AI-powered Windows 12 is on its way, but Windows 10 is still king


In context: Some years ago, Windows 10 was mistakenly described as “the last version of Windows” to arrive on the market. Now, just a couple of years after the meager debut of Windows 11, Microsoft is seemingly working on the next generation of its desktop operating system.

Microsoft is hard at work on Windows 12, and Intel (and likely AMD) is working together with the Redmond corporation to provide the new operating system with advanced AI capabilities. No official confirmations or comments are available yet, but the well-known hardware leaker @leaf_hobby recently provided some revealing details about the upcoming Meteor Lake platform.

Meteor Lake is expected to arrive by the end of this year or in 2024, bringing several technology novelties to the x86 computing platform, including a new manufacturing process (Intel 4), a chiplet-based design, and (according to leaf_hobby) 20 PCIe Gen5 lanes. Intel’s 14th-gen Core processors should also provide some sort of hardware acceleration for AI algorithms, as the recently launched Ryzen 7000 mobile processors from AMD do with a dedicated engine for Windows Studio Effects.

Information provided by Leaf_hobby in a now-cancelled tweet specifically list Windows 12 as an officially supported operating system on the Meteor Lake platform, and Microsoft has recently started to babble about the transformative power of AI algorithms for both its Bing search engine and Windows as a whole.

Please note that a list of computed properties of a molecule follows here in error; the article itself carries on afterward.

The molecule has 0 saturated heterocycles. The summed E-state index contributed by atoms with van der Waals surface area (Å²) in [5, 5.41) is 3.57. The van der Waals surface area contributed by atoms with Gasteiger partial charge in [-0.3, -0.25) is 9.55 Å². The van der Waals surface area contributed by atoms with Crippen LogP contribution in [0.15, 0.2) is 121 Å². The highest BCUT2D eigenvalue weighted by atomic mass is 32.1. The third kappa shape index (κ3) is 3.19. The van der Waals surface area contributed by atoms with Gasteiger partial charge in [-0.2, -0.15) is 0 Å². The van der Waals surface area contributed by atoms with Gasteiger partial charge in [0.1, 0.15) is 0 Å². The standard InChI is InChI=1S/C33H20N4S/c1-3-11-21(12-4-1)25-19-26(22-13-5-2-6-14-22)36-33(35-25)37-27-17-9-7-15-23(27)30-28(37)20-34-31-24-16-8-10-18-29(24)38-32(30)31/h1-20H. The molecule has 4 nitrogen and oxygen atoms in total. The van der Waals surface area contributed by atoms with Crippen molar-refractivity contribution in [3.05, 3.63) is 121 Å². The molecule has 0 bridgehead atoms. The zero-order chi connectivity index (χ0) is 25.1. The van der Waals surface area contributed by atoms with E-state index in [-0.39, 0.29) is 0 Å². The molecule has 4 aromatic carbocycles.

Redmond is already bringing some of these AI capabilities in Windows 11 with the latest update, but Windows 12 could integrate more advanced features not just for search or the Taskbar. According to Yusuf Mehdi, head of consumer marketing at Microsoft, AI would play a more “natural role” within the Windows user experience. Windows boss Panos Panay also said that AI is going to “reinvent” everything people do with a Windows PC.

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While we wait to see how Microsoft would like to reinvent the wheel, the latest market results aren’t particularly positive for Windows 11 yet. The latest operating system from Redmond was released to manufacturing 20 months ago, but according to Statcounter, it still is way behind Windows 10 in market share.

The web analytic service tracks more than 1.5 million sites globally, collecting information about the browser and the OS used by visitors. In February 2023, the service said, Windows 10 market share jumped from 68.86% to 73.31%.

Meanwhile, Windows 11 grew by just 1% (from 18.12% to 19.13%). January was the last month of extended support for Windows 7 and Windows 8.1, so users and system administrators were essentially forced to upgrade directly to Windows 10 if they wanted to keep using their aging PC hardware in a secure way. There is no direct route to upgrade to Windows 11, as the new OS has tighter hardware requirements.





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